#5 Comment By John L. Williams On November 12, 2009 @ 4:57 pm

This is one of the funniest posts I’ve read in a long time. I don’t think I could run a campaign with all those creatures that didn’t involve me using psychedelic drugs. I think that would be the only way to properly visualize these monsters craptacular awesomeness, and make the game enjoyable.

#6 Comment By Mairkurion On November 12, 2009 @ 8:42 pm

There’s a pretty established tradition of stupid monster lists on the internet these days…and they’re always contentious. (For example, I cheer until I see the classic owlbear, shake my head when I see dinosaur, and then am simply confused when I see the awesome dragonne hitching a ride at the end.) I congratulate Martin for owning the nature of such lists from the beginning. Of course, he must be so traumatized from people not loving the gelatinous cube (c’mon, you’re making that up, right?) that he just isn’t thinking straight. I mean…no flumph? Stupidest monster EVAH! ;P

#7 Comment By Matthew J. Neagley On November 12, 2009 @ 9:59 pm

I admit I have a weird taste in monsters. On any list like this, I can always point out a handful that I love. Case in point:
Slaad, Owlbear, Dinosaur, Giff

Here are two “stupid monster” lists that make me laugh endlessly:
http://www.headinjurytheater.com/article73.htm
http://www.headinjurytheater.com/article95.htm

@Idran
I think you’re a bit off-base. The fact that something is a legitimate mythological monster doesn’t mean that it’s DnD interpretation isn’t patently retarded. In fact, a lot of DnD interpretations of classic mythological monsters are horribly off-base.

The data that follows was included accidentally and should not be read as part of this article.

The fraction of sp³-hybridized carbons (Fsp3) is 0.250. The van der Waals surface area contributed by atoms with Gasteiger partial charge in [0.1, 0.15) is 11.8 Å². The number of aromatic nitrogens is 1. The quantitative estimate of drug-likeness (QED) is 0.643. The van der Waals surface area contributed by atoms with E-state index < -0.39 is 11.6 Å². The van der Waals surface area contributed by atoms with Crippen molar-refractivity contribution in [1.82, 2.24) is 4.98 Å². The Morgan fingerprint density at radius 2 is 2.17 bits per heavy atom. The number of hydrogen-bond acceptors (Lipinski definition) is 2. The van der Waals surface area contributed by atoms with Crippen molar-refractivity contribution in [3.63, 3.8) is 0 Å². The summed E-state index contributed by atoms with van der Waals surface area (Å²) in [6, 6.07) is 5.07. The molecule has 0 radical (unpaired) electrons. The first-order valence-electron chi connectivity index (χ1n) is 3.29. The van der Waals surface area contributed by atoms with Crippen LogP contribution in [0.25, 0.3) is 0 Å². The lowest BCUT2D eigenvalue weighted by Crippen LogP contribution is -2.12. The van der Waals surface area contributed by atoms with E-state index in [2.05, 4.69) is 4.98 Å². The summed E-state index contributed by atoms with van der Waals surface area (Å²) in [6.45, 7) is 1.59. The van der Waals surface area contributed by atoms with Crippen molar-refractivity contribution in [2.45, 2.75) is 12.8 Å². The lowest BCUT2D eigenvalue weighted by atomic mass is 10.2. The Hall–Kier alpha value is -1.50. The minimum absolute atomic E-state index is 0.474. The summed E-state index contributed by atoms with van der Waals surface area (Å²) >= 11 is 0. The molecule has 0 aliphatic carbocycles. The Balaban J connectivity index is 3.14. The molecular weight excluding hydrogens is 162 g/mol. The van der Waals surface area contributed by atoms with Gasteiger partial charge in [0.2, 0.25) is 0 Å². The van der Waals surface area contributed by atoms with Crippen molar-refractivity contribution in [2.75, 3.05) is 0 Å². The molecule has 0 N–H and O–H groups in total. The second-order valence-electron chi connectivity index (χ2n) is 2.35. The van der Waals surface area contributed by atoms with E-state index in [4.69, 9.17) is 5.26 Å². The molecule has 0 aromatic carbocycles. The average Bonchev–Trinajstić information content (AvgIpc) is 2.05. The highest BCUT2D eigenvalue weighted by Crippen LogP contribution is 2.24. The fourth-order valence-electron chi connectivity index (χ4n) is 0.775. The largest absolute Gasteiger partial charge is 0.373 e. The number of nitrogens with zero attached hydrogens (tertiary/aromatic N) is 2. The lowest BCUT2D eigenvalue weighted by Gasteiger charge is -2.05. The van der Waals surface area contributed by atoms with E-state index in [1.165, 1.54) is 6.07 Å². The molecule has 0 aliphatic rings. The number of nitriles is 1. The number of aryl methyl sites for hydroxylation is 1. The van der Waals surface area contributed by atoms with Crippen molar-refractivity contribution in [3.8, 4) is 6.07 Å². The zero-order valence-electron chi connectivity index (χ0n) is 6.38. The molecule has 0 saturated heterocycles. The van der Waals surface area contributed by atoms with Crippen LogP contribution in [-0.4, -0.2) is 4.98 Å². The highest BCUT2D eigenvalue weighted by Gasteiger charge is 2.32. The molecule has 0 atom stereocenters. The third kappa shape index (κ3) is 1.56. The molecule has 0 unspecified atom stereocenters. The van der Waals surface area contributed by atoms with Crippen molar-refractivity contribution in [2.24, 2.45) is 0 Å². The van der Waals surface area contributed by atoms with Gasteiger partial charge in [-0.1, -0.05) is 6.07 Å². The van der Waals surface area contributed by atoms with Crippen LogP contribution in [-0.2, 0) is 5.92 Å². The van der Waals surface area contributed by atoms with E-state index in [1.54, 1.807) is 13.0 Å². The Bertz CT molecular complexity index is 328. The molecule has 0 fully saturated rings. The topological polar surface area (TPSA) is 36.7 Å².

@Mairkurion
You step off the Flumphs or we’ll be having a back alley knife fight. Flumphs are, and always have been, really awesome.

#8 Comment By Kurt “Telas” Schneider On November 13, 2009 @ 12:18 am

That stupid armadillo that grows gems on its forehead. It’s just screaming to be ranched.

Githyanki-my-crankee. “We’re badass, and we hate everything. And we’ve got these really cool swords.”

The endless supply of treasure-imposters (mimic, etc). Because of them, gamers perform more tests on found gear than anal-retentive Consumer Reports researchers.

Any monster based on a rabbit. Yes, we’ve seen the movie, and it was funnier with the original cast. Now go away, or I shall taunt you a second time…

Just about everything in the 1E Fiend Folio. “Hey, how does this Hook Horror thing wipe his ass?”

I give up. You’re a better decamer than I.

#9 Comment By AlasseMages On November 13, 2009 @ 2:15 am

My friends and I always laughed at that owlbear pic in the 3.5 monster manual. It’s pose is like “what the hell guys, come on! Why aaaam IIIII.”

I’ve always hated the Hag concept. It’s strange that old ladies constitute a paradon-tier monster. However, the 4e Bog Hag picture is pretty cool looking.

Destrachans have also been difficult to like. I try to use them whenever I can though, just so I can tell my players that the dinosaur thing echolocated them to death.

Aboleths are just dumb in my opinion, though it’s because it’s so hard to include a game with them in. It’s the same with any aquatic creature really, because generally PCs can’t fight underwater unless the entire party has some kind of breathing and free moving magic. Otherwise, it’s just kinda boring.